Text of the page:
He laughed despite himself, but it was a good laugh, a laugh to untangle the tension - even if that brought fear with it. Then she giggled a little, and he couldn't help but meet her gaze with a nervous edge.
"Please," he whispered. "I couldn't bear it."
He didn't know then if he wanted her to reach for him or not. To close the gap and to let him wrap his arms around her, or to stay back and let him feel the cold. No less than you deserve.
Silence fell for several long, aching moments, before she drew a deep breath, gaze thoughtful - but with that playful edge he'd grown to adore. "It seems to me," she began slowly, "that the key to any relationship is compromise..."
It was cold outside, even when Gabriel stood but a stone's throw from the front doors of the castle, and he wrapped his coat around himself a little more tightly as he padded towards the equine form of Professor Firenze. The centaur stood out in the open, silhouetted against the moonlight reflecting off the lake, and stared up at the clear, cold night sky.
"Gabriel Doyle. I hope this meeting time is not too difficult for you." Firenze's deep voice rolled across the slope between them and summoned him closer with its warmth.
"No, um, it's actually perfect." No prying eyes or ears. Demons discovered could die at dawn. He stepped up beside the centaur, his feet crunching on the iced grass, and glanced upwards. "Do they say anything tonight? The stars?"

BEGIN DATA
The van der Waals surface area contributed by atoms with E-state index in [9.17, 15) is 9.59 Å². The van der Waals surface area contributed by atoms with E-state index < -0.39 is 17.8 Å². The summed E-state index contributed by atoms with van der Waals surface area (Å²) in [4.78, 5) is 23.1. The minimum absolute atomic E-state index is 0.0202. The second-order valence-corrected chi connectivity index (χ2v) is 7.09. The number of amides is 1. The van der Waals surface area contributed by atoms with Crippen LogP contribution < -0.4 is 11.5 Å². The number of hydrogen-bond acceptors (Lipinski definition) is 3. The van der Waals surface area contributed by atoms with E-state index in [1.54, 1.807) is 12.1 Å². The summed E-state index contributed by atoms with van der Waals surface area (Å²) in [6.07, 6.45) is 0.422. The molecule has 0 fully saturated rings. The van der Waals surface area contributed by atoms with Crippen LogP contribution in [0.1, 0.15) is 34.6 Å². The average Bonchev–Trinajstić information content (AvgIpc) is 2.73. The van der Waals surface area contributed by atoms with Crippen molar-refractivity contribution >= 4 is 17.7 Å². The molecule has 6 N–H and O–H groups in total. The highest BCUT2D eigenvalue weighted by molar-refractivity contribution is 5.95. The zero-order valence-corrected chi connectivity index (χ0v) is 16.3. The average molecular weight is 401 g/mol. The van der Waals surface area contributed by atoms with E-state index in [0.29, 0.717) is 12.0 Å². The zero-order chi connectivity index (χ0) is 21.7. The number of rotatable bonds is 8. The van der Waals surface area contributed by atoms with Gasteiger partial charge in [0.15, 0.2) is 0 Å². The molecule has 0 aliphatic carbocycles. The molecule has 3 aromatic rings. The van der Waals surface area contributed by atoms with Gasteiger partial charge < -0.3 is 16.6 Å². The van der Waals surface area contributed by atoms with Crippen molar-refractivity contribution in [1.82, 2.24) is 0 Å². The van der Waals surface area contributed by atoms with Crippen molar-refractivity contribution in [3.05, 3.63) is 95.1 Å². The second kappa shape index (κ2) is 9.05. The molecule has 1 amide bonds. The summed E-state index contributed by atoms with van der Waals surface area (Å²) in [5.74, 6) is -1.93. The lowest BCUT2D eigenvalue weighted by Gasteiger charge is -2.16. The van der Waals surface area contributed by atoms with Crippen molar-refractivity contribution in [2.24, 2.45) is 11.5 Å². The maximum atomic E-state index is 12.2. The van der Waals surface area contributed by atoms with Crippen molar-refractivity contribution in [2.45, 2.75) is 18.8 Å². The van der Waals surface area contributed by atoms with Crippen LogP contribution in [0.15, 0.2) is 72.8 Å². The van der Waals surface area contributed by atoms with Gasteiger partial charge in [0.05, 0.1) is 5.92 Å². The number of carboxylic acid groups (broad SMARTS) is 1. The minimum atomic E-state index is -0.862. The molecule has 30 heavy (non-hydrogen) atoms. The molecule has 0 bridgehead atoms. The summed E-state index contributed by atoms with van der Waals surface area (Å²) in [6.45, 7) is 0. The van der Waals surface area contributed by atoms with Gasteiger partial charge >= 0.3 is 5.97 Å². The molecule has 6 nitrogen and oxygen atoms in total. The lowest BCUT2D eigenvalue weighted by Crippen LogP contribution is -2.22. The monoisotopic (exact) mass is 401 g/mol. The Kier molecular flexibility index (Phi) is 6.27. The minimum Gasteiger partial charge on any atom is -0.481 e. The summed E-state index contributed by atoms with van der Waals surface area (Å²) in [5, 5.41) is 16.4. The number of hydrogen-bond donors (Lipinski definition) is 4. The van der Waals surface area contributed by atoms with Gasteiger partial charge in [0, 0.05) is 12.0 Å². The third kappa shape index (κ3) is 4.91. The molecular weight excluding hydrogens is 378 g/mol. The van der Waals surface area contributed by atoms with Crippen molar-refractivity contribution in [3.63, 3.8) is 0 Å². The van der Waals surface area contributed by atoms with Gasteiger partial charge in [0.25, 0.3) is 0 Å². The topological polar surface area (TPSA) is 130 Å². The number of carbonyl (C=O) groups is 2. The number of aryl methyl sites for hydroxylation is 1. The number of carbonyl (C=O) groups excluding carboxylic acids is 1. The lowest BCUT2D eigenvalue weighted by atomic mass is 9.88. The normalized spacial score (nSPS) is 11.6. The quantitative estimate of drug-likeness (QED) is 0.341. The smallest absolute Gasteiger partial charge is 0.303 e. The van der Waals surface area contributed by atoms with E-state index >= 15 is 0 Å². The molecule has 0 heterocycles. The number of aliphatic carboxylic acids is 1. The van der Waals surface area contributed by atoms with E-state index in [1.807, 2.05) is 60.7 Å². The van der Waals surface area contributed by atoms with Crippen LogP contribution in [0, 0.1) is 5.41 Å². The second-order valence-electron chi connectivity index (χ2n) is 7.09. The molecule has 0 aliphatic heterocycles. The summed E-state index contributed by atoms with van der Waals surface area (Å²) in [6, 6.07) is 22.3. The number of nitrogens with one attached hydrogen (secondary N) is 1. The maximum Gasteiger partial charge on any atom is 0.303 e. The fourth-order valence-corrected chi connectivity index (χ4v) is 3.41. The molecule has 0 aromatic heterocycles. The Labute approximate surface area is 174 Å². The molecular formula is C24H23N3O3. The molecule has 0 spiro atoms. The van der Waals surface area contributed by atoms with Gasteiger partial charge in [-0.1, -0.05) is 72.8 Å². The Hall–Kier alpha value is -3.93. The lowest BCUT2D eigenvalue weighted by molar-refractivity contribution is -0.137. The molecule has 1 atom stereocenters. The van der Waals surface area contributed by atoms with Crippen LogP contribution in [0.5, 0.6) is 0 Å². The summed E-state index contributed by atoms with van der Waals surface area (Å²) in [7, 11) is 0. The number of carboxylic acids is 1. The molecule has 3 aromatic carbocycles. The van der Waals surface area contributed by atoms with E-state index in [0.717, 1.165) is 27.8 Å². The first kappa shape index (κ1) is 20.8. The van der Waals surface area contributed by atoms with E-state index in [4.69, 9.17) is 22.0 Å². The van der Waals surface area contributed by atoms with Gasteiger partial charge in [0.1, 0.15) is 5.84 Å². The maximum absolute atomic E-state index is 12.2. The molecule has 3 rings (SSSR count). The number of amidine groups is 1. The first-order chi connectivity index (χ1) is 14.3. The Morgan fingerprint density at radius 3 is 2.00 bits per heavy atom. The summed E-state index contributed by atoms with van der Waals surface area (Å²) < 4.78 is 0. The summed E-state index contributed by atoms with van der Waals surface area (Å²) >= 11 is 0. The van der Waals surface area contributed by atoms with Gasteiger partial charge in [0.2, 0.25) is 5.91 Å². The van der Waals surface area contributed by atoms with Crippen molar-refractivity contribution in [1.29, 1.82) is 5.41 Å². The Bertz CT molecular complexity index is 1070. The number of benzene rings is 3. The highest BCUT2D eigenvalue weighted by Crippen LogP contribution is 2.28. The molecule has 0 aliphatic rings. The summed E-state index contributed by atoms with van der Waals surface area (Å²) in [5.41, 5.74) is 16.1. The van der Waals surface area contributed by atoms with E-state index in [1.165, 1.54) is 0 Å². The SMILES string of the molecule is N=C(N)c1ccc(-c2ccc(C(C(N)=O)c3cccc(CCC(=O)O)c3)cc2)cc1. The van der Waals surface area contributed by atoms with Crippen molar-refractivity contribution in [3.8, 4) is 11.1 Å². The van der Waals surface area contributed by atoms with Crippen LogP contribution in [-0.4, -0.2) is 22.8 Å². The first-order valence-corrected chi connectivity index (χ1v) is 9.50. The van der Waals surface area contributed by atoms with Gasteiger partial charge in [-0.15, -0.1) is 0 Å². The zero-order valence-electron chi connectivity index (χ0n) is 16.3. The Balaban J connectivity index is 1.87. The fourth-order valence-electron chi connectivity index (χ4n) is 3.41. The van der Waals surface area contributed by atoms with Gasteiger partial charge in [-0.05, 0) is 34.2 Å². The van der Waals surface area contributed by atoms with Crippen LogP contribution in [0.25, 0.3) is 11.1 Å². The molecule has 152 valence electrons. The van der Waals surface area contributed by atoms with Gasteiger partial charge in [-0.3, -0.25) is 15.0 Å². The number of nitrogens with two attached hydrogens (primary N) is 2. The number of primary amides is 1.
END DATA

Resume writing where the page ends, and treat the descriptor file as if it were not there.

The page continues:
"They always speak. The question is whether we listen."
There was a long pause as Gabriel watched his breath mist in front of him and felt his toes threaten to go numb. "...what are they saying?"
"That we must talk." Firenze looked down at him, seeming uncaring of the chill even though his torso was completely bare. "I was arrogant. I did not listen. I thought we would speak sooner."
"But one who can hear must learn to listen before they can learn. And you had not learnt to listen," Firenze said, as if this was all an obvious explanation. The wind picked up, tugging at the centaur's hair and tail, and sending dead leaves skittering across the rippling lake, briefly breaking its perfect smoothness.
Gabriel stayed silent, rubbing his hands together, waiting for Firenze to continue. When the centaur did not, he turned his gaze to the lake, and drew a deep breath. "I'm seeing things." A fresh confession, it twisted in his throat and almost didn't come - but this was a centaur. If anyone could understand, they would. In their own way.
"Moments." Indeed, Firenze did not sound surprised.
"Big things. Death, and heartbreak. Of other people. Nothing yet of myself. The future," he added helpfully, in case this wasn't clear yet.
Gabriel looked at the centaur sharply. "But what does it mean?"
"Mean?" Firenze did look back down at this, brow furrowed with honest confusion. "You have been granted with a knowledge few wizards have, to be able to better understand the world."
"So... what do I do with that understanding?" Gabriel frowned. "Can I change what I see?"
"What you see is made of both choice and design. The universe has a plan, and in pursuing that plan it makes its children in such a way that they will play their part. To change it would be to change the nature of those around you, which is to say the same as wishing to change the tides or the stars themselves." Firenze spoke with a deep, calm simplicity, gesturing upwards.
Gabriel stared. "I foresaw the death of my friend's girlfriend. You're telling me I can't do anything to avert the futures that I see? What the hell kind of use is this, then, apart from to drive me nuts?"
"Wisdom for its own sake is a thing to be cherished. Wizards often forget this." Firenze's gaze was level. "Your friend, does he live on?"
"He does, but... hurt." And won't talk to anyone but Tanith about anything more complicated than the day's homework.
Firenze nods. "But he lives. Life goes on."
"He almost died trying to save her!" Gabriel almost choked on the words in frustration. "If I had foreseen his death, then I refuse to believe I couldn't have done a thing about it!"